Of course, North Korea has been rapidly developing the capability to strike the United States. But the truth is that our anti-missile defense system won’t be able to stop a North Korean missile attack. Should North Korea attain the ability to mass produce ICBMs, it would be easier and cheaper for Pyongyang to deploy more missiles than we have interceptors, despite our financial and military advantages.
Even if we could somehow keep up with Pyongyang, it would be a mistake. The goal of our missile defense system isn’t simply to protect against North Korea. It’s to keep Americans safer overall, and a huge increase in our missile defense capabilities will only create additional tension with Russia, which would increasingly believe that the build-up threatened its strategic stability with the U.S. Thus, if the U.S. actually builds an “effective, robust layered missile defense system,” as some in Congress hope, there is only one logical conclusion: an arms race.
Ambassador Thomas Graham Jr. is a member of the National Advisory Board of the Center for Arms Control and Non-Proliferation. He was involved in every major international nonproliferation and arms control negotiation in which the U.S. took part from 1970 to 1997. Bernadette Stadler is a Herbert Scoville Jr. Peace Fellow at the Center for Arms Control and Non-Proliferation.
Montgomery, Alabama—Ask a taxi to take you from the airport here to the downtown headquarters of the Southern Poverty Law Center, and your driver will start telling tales of the group’s founder, local legend Morris Dees. “He’s a hell of a man around here,” mine informs me on a Friday morning in late April. “He’s the one who got the Klan straightened out. He fought the cause.” The driver adds, as an aside, “He made plenty of money doing it.”
These are the twin legacies of Montgomery’s most famous nonprofit: Since 1971, the SPLC has fought racial discrimination in the South and established itself as the nation’s most prominent hate-group watchdog, most notably winning legal fights that put some of the last nails in the coffin of the Ku Klux Klan. It has also built itself into a civil rights behemoth with a glossy headquarters and a nine-figure endowment, inviting charges that it oversells the threats posed by Klansmen and neo-Nazis to keep donations flowing in from wealthy liberals.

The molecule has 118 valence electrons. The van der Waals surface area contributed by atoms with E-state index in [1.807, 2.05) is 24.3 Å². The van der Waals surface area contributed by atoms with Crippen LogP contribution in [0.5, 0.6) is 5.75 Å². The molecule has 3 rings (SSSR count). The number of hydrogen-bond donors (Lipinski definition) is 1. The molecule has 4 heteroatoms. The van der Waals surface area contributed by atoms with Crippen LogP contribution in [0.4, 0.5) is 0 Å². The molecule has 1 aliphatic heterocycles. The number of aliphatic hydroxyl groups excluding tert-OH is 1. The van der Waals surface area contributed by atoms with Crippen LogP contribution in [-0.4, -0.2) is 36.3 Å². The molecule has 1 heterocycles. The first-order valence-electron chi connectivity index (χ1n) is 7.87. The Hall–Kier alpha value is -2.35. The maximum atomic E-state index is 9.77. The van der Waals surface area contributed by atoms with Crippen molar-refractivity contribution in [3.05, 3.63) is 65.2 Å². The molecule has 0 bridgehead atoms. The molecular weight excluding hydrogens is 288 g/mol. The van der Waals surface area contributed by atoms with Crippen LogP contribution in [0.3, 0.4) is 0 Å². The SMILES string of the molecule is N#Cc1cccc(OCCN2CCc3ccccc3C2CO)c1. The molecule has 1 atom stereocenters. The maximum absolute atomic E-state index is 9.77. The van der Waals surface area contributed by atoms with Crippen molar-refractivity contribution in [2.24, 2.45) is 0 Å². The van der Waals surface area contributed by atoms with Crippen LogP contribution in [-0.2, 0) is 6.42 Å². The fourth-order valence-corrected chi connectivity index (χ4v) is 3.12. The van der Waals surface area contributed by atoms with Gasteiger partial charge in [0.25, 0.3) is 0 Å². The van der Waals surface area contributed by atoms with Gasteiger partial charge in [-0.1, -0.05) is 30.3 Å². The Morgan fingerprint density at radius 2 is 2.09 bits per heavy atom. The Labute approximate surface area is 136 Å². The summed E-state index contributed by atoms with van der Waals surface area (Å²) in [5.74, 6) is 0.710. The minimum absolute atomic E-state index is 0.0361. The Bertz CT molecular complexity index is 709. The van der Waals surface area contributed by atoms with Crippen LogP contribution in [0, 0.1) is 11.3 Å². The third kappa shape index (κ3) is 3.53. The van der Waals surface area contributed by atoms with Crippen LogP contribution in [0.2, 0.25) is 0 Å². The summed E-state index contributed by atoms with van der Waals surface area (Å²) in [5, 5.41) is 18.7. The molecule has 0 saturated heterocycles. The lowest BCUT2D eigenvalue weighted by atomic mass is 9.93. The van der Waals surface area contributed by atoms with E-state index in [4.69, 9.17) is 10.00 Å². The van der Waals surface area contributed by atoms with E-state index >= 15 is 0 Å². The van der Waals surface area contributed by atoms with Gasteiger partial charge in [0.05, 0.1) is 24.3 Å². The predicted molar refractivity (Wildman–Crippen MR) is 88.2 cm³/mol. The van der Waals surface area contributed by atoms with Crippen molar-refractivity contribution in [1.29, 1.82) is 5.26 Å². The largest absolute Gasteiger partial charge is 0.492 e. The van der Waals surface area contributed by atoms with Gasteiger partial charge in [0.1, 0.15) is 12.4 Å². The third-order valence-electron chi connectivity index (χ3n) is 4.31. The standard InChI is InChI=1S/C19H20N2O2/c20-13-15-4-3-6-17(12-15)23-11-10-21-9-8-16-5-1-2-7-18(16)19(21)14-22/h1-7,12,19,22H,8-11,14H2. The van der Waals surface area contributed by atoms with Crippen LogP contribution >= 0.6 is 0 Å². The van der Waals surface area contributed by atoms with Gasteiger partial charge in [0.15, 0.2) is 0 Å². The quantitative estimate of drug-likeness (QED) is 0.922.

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Now the election of Donald Trump has vaulted the SPLC back into the center of the national conversation, giving the group the kind of potent foil it hasn’t had since the Klan. Trump swept into the Oval Office by disparaging Mexican immigrants, fanning Islamophobia and activating a resurgent strain of racism rebranded as “alt-right.”Suddenly the SPLC, whose biggest fights seemed to be behind it, is all over the news—warning of an increase in hate crimes, publishing sleek reports about anti-Muslim extremists and taking the leaders of the alt-right to court. The group is in the process of adding 50 staffers, expanding legal services for immigrants facing deportation across the South and bringing a legal hammer down on alt-right trolls. Since the election, the SPLC says it has more than doubled its following on Twitter and jumped from 650,000 Facebook followers to more than a million.